Though for producer Steve Ryde his most influential programme comes from another planet completely “I think it's different for everybody. Whichever show makes a connection and stays with you throughout your life. 'Grange Hill' was certainly a breakthrough, tackling tricky real life subjects for the first time on kid's TV. Blue Peter deserves a mention for its longevity and tenacity. Tracey Beaker has been a more recent phenomenon and has engaged so many viewers over so many years; this would have to be contender for the title. Well written, acted and produced.
The most influential BBC kid's show for me? The Adventure Game. I loved the good humoured commitment of the celebrity contestants, the improvised nature of it and the world they created. It had genuine jeopardy; the vortex was simple but gripping.”
Children's television can be a hive of creativity for production staff with little budgets compared to the bigger departments, though for those people who have been involved what do they think of this from their standpoint? Richard Marson continues “You can do amazing things with a small budget (and people do and always have done in children's tv, which has never been well funded) but there is no substitute for a bigger budget and better facilities. Why should children have shows made in smaller studios with fewer resources? Alas it's a reality - again, look at BP - which used to regularly command big studios and now seems to spend most of its time in a much smaller space which then has a direct effect on the scale and ambition of the items you can do in the studio.”
Certainly it is a help to have a bigger budget but as Steve Ryde points out “It's always better to have more resources. It's entirely possible to be creative with a larger budget. Creativity is vital whatever the budget.”
But over the years has seen children's television develop into a multi-channel, multi-million pound industry. Now children have a greater choice of channels and channels dedicated to them which broadcast for twelve hours a day. With the moving of children's television off the two main BBC channels and also from ITV in the past couple of years, means that the channels have got a lot more new technology to compete against. From a public point of view there was a small outcry at both times when it was announced that it was going to happen, but is it a case of nostalgia from adults who remember the days of strong schedules full of programming or is it a rose-tinted view of what happened? Steve Ryde speak on the matter “If a show still works, is relevant and watched then long may it continue. Every show, no matter how great an idea in the first place must come to an end or should radically re-invent itself to survive. Tradition for its own sake feels like nostalgic adults trying to hang on to their childhood, which isn’t necessarily the best thing for the new audiences.”
Richard Marson continues “Inevitably. Many more hours have to be filled - which means programmes now must have a longer shelf life, standing up to many repeats. Budgets have shrunk. Competition is now fierce (most of it not TV - video games, Youtube, streaming, music etc.) But original home grown production is, though there has been an inevitable loss of range and quality because of these factors - across the board, TV is now very risk averse and, other than some token exceptions, really first class and original factual and drama has shrunk in scale and quality.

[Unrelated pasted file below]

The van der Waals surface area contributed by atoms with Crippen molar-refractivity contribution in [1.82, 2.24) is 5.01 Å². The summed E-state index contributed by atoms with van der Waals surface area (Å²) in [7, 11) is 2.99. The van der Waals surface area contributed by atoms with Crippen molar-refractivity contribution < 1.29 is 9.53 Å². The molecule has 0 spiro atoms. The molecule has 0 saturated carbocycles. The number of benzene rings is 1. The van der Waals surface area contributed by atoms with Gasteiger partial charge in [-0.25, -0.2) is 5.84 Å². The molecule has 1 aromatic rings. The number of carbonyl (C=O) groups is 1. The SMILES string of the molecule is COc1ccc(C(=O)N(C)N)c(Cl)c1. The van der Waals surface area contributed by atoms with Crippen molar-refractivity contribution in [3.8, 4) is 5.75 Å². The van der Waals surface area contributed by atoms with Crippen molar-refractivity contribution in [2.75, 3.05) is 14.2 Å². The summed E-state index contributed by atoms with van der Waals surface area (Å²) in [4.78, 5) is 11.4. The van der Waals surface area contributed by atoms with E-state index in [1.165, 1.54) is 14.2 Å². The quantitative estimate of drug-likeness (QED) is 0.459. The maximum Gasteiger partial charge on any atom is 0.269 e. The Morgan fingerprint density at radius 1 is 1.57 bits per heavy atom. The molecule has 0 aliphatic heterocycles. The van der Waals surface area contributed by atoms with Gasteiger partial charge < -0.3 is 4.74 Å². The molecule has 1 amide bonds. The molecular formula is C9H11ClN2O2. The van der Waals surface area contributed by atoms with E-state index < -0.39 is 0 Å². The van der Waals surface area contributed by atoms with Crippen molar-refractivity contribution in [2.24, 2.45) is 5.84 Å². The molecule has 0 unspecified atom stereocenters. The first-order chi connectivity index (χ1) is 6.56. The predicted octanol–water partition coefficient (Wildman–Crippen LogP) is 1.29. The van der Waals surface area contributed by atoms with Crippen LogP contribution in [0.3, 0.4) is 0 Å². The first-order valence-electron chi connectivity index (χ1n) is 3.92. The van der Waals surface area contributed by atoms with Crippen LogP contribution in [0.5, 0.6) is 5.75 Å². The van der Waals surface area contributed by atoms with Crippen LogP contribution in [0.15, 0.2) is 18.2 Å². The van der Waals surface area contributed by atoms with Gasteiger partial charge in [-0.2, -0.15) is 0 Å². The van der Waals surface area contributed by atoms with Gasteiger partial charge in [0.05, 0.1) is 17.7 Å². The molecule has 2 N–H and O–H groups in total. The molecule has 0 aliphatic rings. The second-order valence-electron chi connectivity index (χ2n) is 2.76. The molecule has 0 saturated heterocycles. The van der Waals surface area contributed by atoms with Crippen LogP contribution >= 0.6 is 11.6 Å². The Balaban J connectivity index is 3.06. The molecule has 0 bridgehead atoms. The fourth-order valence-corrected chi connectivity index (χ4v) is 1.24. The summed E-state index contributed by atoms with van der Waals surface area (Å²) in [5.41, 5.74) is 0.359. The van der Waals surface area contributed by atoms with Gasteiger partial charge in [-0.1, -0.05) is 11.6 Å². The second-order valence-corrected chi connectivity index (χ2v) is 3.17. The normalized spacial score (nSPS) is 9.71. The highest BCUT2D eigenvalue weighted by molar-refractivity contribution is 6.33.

He continues “Yes, there is a lot of fantasy and adventure material - and much of this is very good of its kind - but there is little contemporary drama reflecting the lives of modern children. Tracy Beaker and its spin-offs are not enough. Period drama (other than in a fantasy context like Leonardo) - especially adaptations - just doesn't happen - too expensive and niche. Fear of losing an audience means that factual and entertainment content is often pitched pretty low level. Again there are exceptions but there is a depressing sameness about much of the content these days. I was very against the move to introduce a ceiling of 12 to CBBC - I think this excludes a lot of the audience of 12-16 year olds who can still be counted as children in many ways but who are effectively excluded.”
But as Richard Marson puts it “Scheduling becomes less of an issue as children are always at the forefront of technology and just expect to be able to access what they like on i-player or streaming services.”
Steve Ryde says on the same subject “Viewing figures would suggest that Saturday morning kids TV as we remember it is no longer relevant. Kids can find cartoons 24 hours a day and they don’t hold the novelty value they had when we were kids. Back in the 70’s, 80’s and up to the late 90’s Saturday mornings on BBC 1 and ITV were one of the few opportunities to find shows aimed at you. As for kids’ shows these days on BBC One and BBC Two, the recent change feels like we’ve lost something (to people of a certain age), but the kids go to the dedicated channels anyway. As long as these channels continue to be funded properly and creative risks are taken the genre will thrive and evolve.”
So as we look on over 90 years of Children's broadcasting on the BBC, from John Craven, through Ant and Dec, also Val/Lesley, Pete and John, Noel Edmonds onto Dick and Dom. With children's television attracting the likes of Peter Serafinowicz and Vic Reeves to perform and bring their sense of humour to the screens in the past few years alone, I have to admit even at the age of 34, to see the likes of the best comedians performing in programmes, that even I tune in. But the stars have always been there, Roy Castle with Johnny Ball, Tony Hart, Zoe Ball, Clive Dunn, Floella Benjamin, Toni Arthur. The kids have always been alright and remain as new programmes continue to fascinate into the future.